After sweeping the Mariners, the Sox took 2 of 3 from Oakland and moved to 1/2 game of first place, when Clemens (5-0) beat the A's on May 4th, with 10 strikeouts. Wade Boggs got two hits and raised his average to .337, while Jim Rice extended his hitting streak to 11 games. A split with the Angels gave the Sox a 6-2 record in the homestand. They had gone 12-5 after a 3-5 start and headed to the west coast.
In the Kingdome, the Sox swept a two game series from the Mariners. Rice's hot streak (13 of 14 games, 24 for 63, .381) boosted his average from .196 to .303. Boggs went 3 for 4 on May 8th and raised his average to .376.
Clemens was brilliant for eight innings, on May 9th, striking out 11 Oakland A's and tying an A.L. record for strikeouts in three games (41). But in the ninth, he ran out of gas and old reliable Bob Stanley came in to get the win in the 10th inning. In the next game, on May 10th, the Sox went another 10 innings to get a win in Oakland. Bruce Hurst struck out 11 batters. He had recorded 10 or more strikeouts eight times in his career, tying a Sox record set by Cy Young and matched by Clemens. Jim Rice singled, and in so doing, joined the 2,000-hit club. The Sox won 11 of their last 13 games.
On May 11th, the Sox grabbed first place by sweeping the Athletics. It was their fifth straight victory, all on the road. The sizzling Sox were winners of eight of nine, and 12 of 14. They were 10 games over .500, which hadn't happened since 1984 when they were 86-76. It was Boston's best start since a 20-9 log in 1982.
Their five-man rotation was 17-8 with 182 strikeouts and a 2.81 earned run average for 227 innings. The bullpen has eight saves and three victories. Marty Barrett extended his hitting streak to 12 games (17 for 49, .347).
In Anaheim, the Sox lost two of three to the Angels, but remained in first place, tied with the Yankees as they ended their 6-2 west coast road trip. Bill Buckner had the game-winning on May 14th, but was still struggling at .199, and his left elbow had kept him in the DH role for four games. Boggs was hitting .365 with 23 RBIs. He was batting .457 (21 for 46) in his last 12 games.
The Sox returned home to face Texas in mid May. In the opener, Bruce Hurst (3-3, 2.79 ERA), the AL strikeout king with 71, struck out 14, a career-high bettered by only five Red Sox pitchers ever. It marked the fourth time this year that Hurst had struck out 10 or more, and the ninth time in his career tying him with Luis Tiant and Dave Morehead in that category. Hurst held the career record for Sox lefties. He had achieved his previous career high of 11 K's on six occasions. The Sox had scored only one run for him in each of his three losses.
Pitcher, Al Nipper was lost to the team when he suffered a severe knee injury in the final game of the Texas series. The Sox took two of three from the Rangers and still led the Yankees by 1/2 game on May 18th.
Wade Boggs reeled off five straight hits in the Red Sox' 17-7 victory over the Minnesota Twins on May 20th and had a chance to tie the club record of six, shared by three players. But his bid for No. 6 in the seventh inning was a routine grounder to first, which Mickey Hatcher let go through his legs for an obvious error. Boggs, whose 5-for-6 night boosted his average to a major league-leading .383, had collected at least four hits 21 times in his career. Small wonder Roger Clemens reeled off his seventh victory without a loss. The Sox swept the Twins, winning 5 of their last 6 games and 14 of their last 18 games, to give them a 2 game lead in the A.L. East.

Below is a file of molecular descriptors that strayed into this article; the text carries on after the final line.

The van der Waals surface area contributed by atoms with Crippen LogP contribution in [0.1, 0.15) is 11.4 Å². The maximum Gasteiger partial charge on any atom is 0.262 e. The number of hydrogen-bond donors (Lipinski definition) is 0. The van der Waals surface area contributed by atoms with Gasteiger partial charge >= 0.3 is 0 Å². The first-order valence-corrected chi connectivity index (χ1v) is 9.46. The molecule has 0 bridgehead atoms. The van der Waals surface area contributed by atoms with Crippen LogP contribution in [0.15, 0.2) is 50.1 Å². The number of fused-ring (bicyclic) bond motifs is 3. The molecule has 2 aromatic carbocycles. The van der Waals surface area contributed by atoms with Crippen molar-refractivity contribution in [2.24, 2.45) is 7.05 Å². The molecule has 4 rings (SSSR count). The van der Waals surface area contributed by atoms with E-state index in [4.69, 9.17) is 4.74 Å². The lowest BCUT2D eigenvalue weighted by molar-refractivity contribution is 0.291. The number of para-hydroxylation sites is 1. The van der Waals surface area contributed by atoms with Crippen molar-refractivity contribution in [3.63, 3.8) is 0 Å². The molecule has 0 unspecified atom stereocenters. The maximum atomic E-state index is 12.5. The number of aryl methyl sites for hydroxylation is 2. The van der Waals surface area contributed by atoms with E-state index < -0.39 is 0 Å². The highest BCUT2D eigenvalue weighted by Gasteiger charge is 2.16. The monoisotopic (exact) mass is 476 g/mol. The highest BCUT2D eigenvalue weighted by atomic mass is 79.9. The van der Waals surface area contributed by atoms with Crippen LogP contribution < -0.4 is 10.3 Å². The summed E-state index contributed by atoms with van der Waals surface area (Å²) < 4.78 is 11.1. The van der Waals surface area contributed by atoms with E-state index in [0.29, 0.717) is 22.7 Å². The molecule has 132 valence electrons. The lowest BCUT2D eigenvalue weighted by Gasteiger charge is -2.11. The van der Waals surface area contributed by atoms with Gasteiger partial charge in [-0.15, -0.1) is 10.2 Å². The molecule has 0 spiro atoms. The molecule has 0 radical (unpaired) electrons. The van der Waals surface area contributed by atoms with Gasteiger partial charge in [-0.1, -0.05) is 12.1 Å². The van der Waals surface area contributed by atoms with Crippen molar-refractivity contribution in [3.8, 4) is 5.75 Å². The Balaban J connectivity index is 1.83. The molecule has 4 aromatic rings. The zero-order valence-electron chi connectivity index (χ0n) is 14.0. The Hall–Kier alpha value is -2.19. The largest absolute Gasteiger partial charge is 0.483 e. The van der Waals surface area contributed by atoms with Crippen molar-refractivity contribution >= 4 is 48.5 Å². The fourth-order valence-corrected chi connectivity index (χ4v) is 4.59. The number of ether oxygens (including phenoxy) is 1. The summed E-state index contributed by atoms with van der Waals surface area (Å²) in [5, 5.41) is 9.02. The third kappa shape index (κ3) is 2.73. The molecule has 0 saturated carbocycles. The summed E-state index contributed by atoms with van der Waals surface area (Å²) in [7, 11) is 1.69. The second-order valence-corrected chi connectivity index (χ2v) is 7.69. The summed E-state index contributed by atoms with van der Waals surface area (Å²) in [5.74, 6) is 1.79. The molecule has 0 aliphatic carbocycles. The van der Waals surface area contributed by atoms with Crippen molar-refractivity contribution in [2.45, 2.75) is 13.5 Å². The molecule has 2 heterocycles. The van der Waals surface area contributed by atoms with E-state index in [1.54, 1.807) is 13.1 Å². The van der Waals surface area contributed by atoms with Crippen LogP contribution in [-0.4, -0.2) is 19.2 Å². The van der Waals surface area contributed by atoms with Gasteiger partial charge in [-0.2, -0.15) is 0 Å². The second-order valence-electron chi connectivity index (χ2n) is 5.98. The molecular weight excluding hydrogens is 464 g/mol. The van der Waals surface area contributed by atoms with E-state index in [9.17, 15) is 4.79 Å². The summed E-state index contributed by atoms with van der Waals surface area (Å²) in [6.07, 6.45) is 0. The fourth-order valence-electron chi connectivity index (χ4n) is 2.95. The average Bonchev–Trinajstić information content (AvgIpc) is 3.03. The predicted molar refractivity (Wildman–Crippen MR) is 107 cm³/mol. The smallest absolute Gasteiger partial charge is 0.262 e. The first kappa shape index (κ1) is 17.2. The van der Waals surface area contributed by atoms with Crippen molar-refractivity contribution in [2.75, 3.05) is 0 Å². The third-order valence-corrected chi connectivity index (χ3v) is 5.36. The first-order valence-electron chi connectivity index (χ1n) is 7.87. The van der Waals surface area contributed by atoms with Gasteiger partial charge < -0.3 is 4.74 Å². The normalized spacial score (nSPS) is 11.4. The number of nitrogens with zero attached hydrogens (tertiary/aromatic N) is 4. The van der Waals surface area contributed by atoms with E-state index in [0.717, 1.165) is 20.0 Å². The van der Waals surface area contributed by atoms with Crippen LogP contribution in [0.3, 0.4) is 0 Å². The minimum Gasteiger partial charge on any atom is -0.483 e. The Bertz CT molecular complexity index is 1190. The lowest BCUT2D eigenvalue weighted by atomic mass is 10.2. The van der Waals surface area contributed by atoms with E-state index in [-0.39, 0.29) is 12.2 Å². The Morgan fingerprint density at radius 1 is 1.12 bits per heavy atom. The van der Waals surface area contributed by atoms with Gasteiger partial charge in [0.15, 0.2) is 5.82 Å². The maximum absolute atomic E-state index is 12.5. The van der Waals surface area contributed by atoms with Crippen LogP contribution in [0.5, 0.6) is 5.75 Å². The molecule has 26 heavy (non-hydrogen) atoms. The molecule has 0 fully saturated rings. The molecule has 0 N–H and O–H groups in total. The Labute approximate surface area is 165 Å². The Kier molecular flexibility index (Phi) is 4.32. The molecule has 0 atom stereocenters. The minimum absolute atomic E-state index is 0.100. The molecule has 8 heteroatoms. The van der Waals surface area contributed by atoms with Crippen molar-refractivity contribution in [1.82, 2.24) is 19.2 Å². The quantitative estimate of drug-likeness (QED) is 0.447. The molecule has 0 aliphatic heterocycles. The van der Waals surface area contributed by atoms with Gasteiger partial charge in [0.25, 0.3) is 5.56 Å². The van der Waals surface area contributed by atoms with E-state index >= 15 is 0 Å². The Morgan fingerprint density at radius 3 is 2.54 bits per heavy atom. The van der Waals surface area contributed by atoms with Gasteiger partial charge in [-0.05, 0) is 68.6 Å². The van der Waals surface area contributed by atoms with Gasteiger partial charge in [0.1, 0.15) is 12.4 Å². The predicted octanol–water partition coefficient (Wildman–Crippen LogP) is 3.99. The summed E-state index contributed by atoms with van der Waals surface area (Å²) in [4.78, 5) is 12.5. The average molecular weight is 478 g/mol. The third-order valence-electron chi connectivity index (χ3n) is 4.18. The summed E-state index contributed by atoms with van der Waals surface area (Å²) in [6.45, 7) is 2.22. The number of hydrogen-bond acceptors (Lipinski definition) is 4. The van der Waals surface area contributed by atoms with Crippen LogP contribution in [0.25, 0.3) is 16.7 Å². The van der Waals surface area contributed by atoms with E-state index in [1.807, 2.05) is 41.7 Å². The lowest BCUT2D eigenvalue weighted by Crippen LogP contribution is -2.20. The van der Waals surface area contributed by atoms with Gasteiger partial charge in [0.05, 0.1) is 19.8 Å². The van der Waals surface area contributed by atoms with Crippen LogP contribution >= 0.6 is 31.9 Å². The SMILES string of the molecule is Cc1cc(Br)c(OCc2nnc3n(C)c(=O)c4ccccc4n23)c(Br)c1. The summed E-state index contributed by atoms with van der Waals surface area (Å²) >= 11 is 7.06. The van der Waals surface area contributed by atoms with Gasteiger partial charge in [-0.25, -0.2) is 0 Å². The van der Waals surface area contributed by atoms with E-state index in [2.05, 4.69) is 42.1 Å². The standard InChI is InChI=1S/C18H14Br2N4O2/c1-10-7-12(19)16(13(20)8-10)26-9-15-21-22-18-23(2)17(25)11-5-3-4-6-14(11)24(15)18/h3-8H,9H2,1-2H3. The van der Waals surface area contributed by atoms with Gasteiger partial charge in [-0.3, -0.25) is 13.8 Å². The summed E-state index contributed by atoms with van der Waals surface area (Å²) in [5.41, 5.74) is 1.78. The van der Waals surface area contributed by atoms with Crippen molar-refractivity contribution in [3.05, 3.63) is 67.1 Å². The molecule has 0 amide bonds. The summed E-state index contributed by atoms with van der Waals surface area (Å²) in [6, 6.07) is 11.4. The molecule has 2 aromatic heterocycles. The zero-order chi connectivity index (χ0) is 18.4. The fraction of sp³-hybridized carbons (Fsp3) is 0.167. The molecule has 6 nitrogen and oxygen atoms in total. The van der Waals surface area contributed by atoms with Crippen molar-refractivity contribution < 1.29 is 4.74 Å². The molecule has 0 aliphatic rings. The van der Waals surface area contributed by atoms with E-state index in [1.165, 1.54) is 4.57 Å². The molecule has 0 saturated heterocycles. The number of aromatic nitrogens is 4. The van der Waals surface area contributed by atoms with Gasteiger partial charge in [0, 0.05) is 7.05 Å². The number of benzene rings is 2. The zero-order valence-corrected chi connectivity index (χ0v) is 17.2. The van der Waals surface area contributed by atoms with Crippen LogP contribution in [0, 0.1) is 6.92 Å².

The Sox moved into Arlington and took 2 of 3 from the Texas Rangers. Clemens breezed to a 7-1 victory on May 25th, flirting with a no-hitter for 7 2/3 innings, before settling for an eight-strikeout (four-walk) two-hitter.
The Sox next swept three games in Cleveland. Don Baylor hit safely for the ninth time in 10 games (14 for 34, .412). In that span, he had driven in 16 runs and collected 33 total bases. He achieved another milestone, this one more painful, as he became the first American Leaguer to be hit by pitches 200 times in his career.
In Minnesota on May 31st, the Red Sox beat the Minnesota Twins, 7-2. By winning, the Sox expanded their lead to 2 1/2 games over New York, but suffered a costly blow when Bruce Hurst went down in agony with a pulled groin muscle, at the end of the fifth inning and had to be carried off the field by teammates. Wade Boggs had his second five-hit game against the Twins in two weeks, and raised his average to .402.
The Sox were 20-6 in the month of May, their best record since a 23-7 month in 1978. They had won 10 of their last 11 games and were 17 games above .500 (31-14) for the first time since September 1982, when they were 79-62. The Sox had played at a .793 clip (23-6) since an 8-8 start.
The team took 2 of 3 from Minnesota and on June 1st, Roger Clemens (9-0) again made it look easy in a 6-3 victory over the Twins that brought a happy end to a 7-2 road trip in which the Sox established themselves as the legitimate force in the American League East, leading the Yankees by 2 1/2 games. If there was a problem with Clemens' sore middle finger, you'd never have known it, as he was able to strike out seven of the first 10 batters he faced. His nine strikeouts gave him the AL lead again (90), one more than Hurst. In the last four games, the Sox batters pounded out 62 hits.